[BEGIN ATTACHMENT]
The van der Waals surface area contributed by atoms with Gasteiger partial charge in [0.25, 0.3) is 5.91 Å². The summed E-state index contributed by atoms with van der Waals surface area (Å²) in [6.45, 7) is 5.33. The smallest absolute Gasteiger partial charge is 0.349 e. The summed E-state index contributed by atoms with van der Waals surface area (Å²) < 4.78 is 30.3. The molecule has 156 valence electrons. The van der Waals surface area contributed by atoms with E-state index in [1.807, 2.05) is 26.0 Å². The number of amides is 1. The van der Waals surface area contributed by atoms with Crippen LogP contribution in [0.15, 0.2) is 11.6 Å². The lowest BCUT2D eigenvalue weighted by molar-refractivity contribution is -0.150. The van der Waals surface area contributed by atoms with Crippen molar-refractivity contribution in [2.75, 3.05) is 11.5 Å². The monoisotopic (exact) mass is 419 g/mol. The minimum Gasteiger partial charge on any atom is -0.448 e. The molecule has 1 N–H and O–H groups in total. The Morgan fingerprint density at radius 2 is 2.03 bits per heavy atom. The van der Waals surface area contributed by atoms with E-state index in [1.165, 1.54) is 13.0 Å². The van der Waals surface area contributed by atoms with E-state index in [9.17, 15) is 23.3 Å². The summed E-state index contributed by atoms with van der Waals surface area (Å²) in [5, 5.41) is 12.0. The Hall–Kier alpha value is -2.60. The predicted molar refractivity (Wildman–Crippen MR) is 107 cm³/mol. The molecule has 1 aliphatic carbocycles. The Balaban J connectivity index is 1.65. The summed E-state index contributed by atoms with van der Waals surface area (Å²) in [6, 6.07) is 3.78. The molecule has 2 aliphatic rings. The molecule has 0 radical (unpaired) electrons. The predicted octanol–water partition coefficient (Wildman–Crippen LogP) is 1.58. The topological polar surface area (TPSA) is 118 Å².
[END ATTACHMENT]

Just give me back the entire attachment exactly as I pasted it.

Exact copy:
The van der Waals surface area contributed by atoms with Gasteiger partial charge in [0.25, 0.3) is 5.91 Å². The summed E-state index contributed by atoms with van der Waals surface area (Å²) in [6.45, 7) is 5.33. The smallest absolute Gasteiger partial charge is 0.349 e. The summed E-state index contributed by atoms with van der Waals surface area (Å²) < 4.78 is 30.3. The molecule has 156 valence electrons. The van der Waals surface area contributed by atoms with E-state index in [1.807, 2.05) is 26.0 Å². The number of amides is 1. The van der Waals surface area contributed by atoms with Crippen LogP contribution in [0.15, 0.2) is 11.6 Å². The lowest BCUT2D eigenvalue weighted by molar-refractivity contribution is -0.150. The van der Waals surface area contributed by atoms with Crippen molar-refractivity contribution in [2.75, 3.05) is 11.5 Å². The monoisotopic (exact) mass is 419 g/mol. The minimum Gasteiger partial charge on any atom is -0.448 e. The molecule has 1 N–H and O–H groups in total. The Morgan fingerprint density at radius 2 is 2.03 bits per heavy atom. The van der Waals surface area contributed by atoms with E-state index in [1.165, 1.54) is 13.0 Å². The van der Waals surface area contributed by atoms with E-state index in [9.17, 15) is 23.3 Å². The summed E-state index contributed by atoms with van der Waals surface area (Å²) in [5, 5.41) is 12.0. The Hall–Kier alpha value is -2.60. The predicted molar refractivity (Wildman–Crippen MR) is 107 cm³/mol. The molecule has 1 aliphatic carbocycles. The Balaban J connectivity index is 1.65. The summed E-state index contributed by atoms with van der Waals surface area (Å²) in [6, 6.07) is 3.78. The molecule has 2 aliphatic rings. The molecule has 0 radical (unpaired) electrons. The predicted octanol–water partition coefficient (Wildman–Crippen LogP) is 1.58. The topological polar surface area (TPSA) is 118 Å².